Celebrities are invading Bushwick — or its walls, anyway. Not only did Joey Ramone just show up on a Troutman Street building thanks to Bushwick Collective and French artist Invader, but an eye-grabbing tribute to Bushwick’s famous sons and daughters has also popped up.
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Last night Bushwick’s Exit Room gallery hoisted the flag for “Newmerica: The Birth of a Nation,” a tightly-focused group show (and burgeoning art collective?) of new works from Icy and Sot, NDA, Sonni, Matta Ruda, and LNY. Some of the work was so new, in fact, the LNY was still finishing his final piece even after the crowds started to arrive.
Sound the trumpets– or the alarms– Bushwick’s first boutique hotel has opened its doors on 9 Beaver Street, blocks from the JM Flushing stop. BKLYN House (who needs that extraneous “ROO”?), the first hotel from developer Moris Yero Shalmi, sits in the shadow of NYCHA’s Bushwick Houses. It looks a bit like an alien spaceship dropped on a block consisting of quiet one-story warehouses, a public school, and a bodega.
In anticipation of the opening for the Witches of Bushwick residency at Stream Gallery, we stopped by the Bushwick mini-art front yesterday. We can’t say we didn’t look sort of ridiculous getting there right as the gate opened, but thankfully we were greeted not only by a singular, unopened bottle of red wine sitting by its lonesome on a pedestal but also by Christine Tran (co-founder of Witches of Bushwick along with Anne Alexander).
Greenpoint Open Studios
Oct. 3-5, various locations in Greenpoint
Greenpoint’s yearly studio crawl hasn’t quite reached the frenzy of its Bushwick counterpart, but it’s growing. This year, after the Oct. 3 opening party at Dirck the Norseman, 265 artists will open their studio doors to show off their painting, jewelry, ceramics, video art, photography, sculpture, and more. More →
Brooklyn resident Susannah “Miss Susie” Mushatt Jones, the world’s oldest person, died last week at the age of 116. [Brooklyn Paper]
Plans are underway to build a pair of 50-story residential units where a parking lot currently stands on Cherry Street. [Bowery Boogie]
Pride & Joy, the barbecue joint that was to replace Lucky Cheng’s, is suing the building’s owner for $22 million and alleging that structural issues like a termite infestation delayed its opening. [DNA Info]
The Landmarks Preservation Commission sent developers of a building next to the Merchant’s House Museum back to the drawing board once again.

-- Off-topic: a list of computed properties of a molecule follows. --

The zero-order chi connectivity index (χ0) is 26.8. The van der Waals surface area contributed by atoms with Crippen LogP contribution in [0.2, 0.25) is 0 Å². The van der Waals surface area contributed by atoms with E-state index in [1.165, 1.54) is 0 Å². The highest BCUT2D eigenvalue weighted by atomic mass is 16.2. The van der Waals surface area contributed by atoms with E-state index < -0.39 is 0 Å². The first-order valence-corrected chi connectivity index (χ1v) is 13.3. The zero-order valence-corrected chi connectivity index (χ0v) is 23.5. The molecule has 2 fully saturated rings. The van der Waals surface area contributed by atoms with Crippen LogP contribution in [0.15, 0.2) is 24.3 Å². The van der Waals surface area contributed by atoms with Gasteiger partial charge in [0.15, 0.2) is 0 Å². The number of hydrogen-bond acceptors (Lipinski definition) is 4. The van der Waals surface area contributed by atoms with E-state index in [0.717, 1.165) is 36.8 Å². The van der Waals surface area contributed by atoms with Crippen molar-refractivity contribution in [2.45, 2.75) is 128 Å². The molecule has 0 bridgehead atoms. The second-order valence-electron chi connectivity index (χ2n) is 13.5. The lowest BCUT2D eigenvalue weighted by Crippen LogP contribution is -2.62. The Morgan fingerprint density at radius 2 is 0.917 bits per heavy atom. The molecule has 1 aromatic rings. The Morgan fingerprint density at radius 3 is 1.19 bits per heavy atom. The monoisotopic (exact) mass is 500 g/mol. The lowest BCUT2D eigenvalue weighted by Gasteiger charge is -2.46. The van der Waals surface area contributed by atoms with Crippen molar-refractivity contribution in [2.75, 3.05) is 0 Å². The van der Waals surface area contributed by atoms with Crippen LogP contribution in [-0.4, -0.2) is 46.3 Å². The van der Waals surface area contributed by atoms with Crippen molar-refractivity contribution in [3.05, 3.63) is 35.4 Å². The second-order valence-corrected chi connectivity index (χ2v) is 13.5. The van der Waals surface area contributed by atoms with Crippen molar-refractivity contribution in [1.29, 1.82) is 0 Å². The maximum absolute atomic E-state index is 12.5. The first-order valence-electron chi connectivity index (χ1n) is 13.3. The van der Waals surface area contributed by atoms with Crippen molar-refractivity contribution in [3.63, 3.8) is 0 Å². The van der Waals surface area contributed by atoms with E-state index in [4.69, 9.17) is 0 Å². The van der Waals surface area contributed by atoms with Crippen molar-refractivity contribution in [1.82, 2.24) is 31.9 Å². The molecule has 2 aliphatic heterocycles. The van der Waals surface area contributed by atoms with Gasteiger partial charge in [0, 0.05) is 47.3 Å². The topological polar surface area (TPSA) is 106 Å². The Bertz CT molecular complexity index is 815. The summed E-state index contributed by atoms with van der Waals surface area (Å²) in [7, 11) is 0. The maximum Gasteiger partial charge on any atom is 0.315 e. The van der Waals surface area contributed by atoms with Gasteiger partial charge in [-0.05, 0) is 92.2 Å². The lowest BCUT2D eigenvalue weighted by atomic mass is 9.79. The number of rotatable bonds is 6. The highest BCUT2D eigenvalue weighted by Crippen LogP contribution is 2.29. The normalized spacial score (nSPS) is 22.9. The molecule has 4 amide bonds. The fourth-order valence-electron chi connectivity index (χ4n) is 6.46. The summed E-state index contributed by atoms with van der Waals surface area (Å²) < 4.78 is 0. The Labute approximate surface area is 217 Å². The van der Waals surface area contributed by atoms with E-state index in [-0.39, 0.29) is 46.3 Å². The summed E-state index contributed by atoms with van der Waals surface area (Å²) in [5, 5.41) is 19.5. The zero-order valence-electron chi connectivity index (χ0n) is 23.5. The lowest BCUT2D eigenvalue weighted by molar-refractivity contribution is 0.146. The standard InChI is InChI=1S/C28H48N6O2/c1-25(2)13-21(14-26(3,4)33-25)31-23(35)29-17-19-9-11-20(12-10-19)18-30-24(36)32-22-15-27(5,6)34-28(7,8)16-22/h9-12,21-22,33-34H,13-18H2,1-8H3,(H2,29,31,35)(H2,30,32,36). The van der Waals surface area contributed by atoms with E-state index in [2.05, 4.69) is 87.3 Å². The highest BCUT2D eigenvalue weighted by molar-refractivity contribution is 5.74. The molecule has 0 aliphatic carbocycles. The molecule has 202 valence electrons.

Co-located schools don’t always get along, but these two are of a different color. Neon yellow, to be exact.
Lend me your ear, because I want to tell you about Bushwick Collective’s latest East Village mural. This little number just went up on St. Marks Place, between First Avenue and Avenue A, right between David’s Cafe and the wall where a Poland tribute went up last month. The likeness of Vincent Van Gogh is by Brazilian artist Sipros, who has done similar portraits of Salvador Dali (on 35th Street and elsewhere), Frida Kahlo, Morgan Freeman, and, most recently, Prince. You may know him from this piece in Bushwick.
This wall is dedicated to rotating works, but if anyone tries to take this one down, we won’t hear of it.
Many townhouses on this block in Bedford-Stuyvesant look nearly identical—the same stairs lead up to clean, white stone facades and glass doors with black frames—so much so that, walking past, I wonder if the same contractor has recently remodeled them. But the house I’m heading for stands out. Past the rusting gate, there are mismatching chairs—including a repurposed and faded bike taxi seat—encircling a makeshift coffee table, and the slightly battered front door is secured with a keypad deadbolt.
The differences become even more apparent once inside. The hallway is narrow, with at least six bicycles leaning or hanging on the walls, along with containers overflowing with helmets and other gear. “These are the bikes we actually use,” Amy, one of the residents, tells me. In the backyard and basement, there are parts for more than 25 more. But this isn’t a bike shop: it’s Noyes, a housing collective where eight unrelated people live together in a means that differs radically from that of most others living in New York.